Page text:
It turns out just about anyone can open a Masterlock combination lock in under two minutes, in eight tries or less. ArsTechnica has the story. See how it's done.
Have you been looking for bike locks that work? Will only the best locks do? Perhaps you just need a secondary lock?
"Forcible entry has always been a primary goal of the fire service." An illustrated reference guide to breaking in to buildings with the goal of preserving property and saving lives. [more inside]
Picking locks for fun and education!
"This is the lock you got from your parents when you were 8." "I could chew through this lock." Hal Grades Your Bike Locking (2003). Hal (and Kerri) Grade Your Bike Locking (2008). Hal Grades Your Bike Locking 3: The Final Warning! (2009) Skip to the last one unless if you're not truly dedicated to locking minutiae. (via)
You are Medeco, one of the world's premier lock companies. And you think your super-secure locks are tight. Until, that is, some upstart troublemaker comes along, reverse engineers them and shows the world (via Wired magazine--with video, natch) showing just how (supposedly) insecure they are. Then this same troublemaker releases a book giving all your secrets away. [more inside]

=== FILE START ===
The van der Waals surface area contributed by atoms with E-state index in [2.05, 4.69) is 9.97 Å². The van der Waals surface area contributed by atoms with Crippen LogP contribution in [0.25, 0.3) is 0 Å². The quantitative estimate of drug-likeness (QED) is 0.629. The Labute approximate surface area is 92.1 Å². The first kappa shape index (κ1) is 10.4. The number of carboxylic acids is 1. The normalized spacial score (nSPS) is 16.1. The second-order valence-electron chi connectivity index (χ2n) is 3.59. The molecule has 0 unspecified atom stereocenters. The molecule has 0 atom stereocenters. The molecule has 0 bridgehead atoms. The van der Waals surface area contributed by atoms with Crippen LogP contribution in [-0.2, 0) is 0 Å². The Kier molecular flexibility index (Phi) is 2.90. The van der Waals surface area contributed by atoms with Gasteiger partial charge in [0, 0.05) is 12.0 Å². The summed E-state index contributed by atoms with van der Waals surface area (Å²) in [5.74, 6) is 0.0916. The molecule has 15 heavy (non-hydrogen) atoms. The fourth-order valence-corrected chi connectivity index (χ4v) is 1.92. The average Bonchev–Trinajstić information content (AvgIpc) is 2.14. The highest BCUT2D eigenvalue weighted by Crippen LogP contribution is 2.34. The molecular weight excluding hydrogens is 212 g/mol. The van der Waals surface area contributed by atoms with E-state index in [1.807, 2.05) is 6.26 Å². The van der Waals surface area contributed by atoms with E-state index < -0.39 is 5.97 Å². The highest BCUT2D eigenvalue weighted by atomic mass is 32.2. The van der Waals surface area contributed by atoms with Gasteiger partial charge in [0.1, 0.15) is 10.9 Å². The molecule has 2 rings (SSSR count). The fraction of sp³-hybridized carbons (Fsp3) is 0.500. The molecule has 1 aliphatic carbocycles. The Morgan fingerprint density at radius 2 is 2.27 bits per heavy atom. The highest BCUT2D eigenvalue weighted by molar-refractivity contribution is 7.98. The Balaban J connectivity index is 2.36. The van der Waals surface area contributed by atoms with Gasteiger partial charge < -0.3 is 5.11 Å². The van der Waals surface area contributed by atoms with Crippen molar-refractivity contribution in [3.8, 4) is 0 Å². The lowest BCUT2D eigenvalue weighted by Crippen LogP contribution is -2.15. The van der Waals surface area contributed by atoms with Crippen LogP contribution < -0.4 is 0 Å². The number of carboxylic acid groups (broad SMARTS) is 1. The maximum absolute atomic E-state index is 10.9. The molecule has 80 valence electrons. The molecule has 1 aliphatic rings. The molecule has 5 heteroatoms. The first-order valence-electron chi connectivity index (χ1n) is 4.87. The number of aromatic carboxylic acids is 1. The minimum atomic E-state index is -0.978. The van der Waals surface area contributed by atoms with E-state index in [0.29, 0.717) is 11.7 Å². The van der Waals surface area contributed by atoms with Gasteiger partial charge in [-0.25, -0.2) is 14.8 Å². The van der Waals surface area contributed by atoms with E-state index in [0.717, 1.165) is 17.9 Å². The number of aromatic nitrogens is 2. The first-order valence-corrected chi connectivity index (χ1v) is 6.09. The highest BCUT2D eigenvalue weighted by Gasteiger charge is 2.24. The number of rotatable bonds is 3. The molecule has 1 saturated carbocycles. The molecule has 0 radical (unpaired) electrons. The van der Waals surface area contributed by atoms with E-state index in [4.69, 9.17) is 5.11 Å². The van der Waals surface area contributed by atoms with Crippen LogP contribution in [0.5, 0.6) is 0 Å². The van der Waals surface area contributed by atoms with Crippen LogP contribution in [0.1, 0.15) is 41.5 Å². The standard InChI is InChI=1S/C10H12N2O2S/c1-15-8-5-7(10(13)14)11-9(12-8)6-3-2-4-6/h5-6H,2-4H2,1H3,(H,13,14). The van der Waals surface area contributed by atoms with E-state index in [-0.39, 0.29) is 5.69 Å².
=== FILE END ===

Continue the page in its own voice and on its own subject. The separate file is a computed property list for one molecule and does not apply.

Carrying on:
Learn to Safecrack! [pdf] Last year, computer scientist and cryptologist Matt Blaze drew ire from the locksmithing community for publically revealing information on how to create the master key to a lock (previous MetaFilter discussion). He's back with a paper on cracking safes. Once again, locksmiths are up in arms over Blaze's disregard of trade secrets. Apparently, safes adhere to the principle of security through obscurity rather than Kerckhoff's Law. [via]
Use one of those heavy U-locks to secure your bike? You might want to think again. It seems the barrel style lock mechanisms some of them employ can be opened by a Bic pen [.mov movie].
Anyone with access to a lock and key can easily create a master key. An AT&T Labs researcher has discovered that most master-key lock systems are vulnerable. NY Times (reg. req'd) reports that the technique is known, but not widely known. For instance, it does not appear in the ubiquitous document formerly known as the MIT Guide to Lockpicking. The AT&T Labs-Research paper is troubling some security experts, one of whom said that the "technique could open doors worldwide for criminals and terrorists." Because publishing the paper "could lead to an increase in thefts and other crimes, it presented an ethical quandary" for the researcher (Matt Blaze) and AT&T Labs-Research.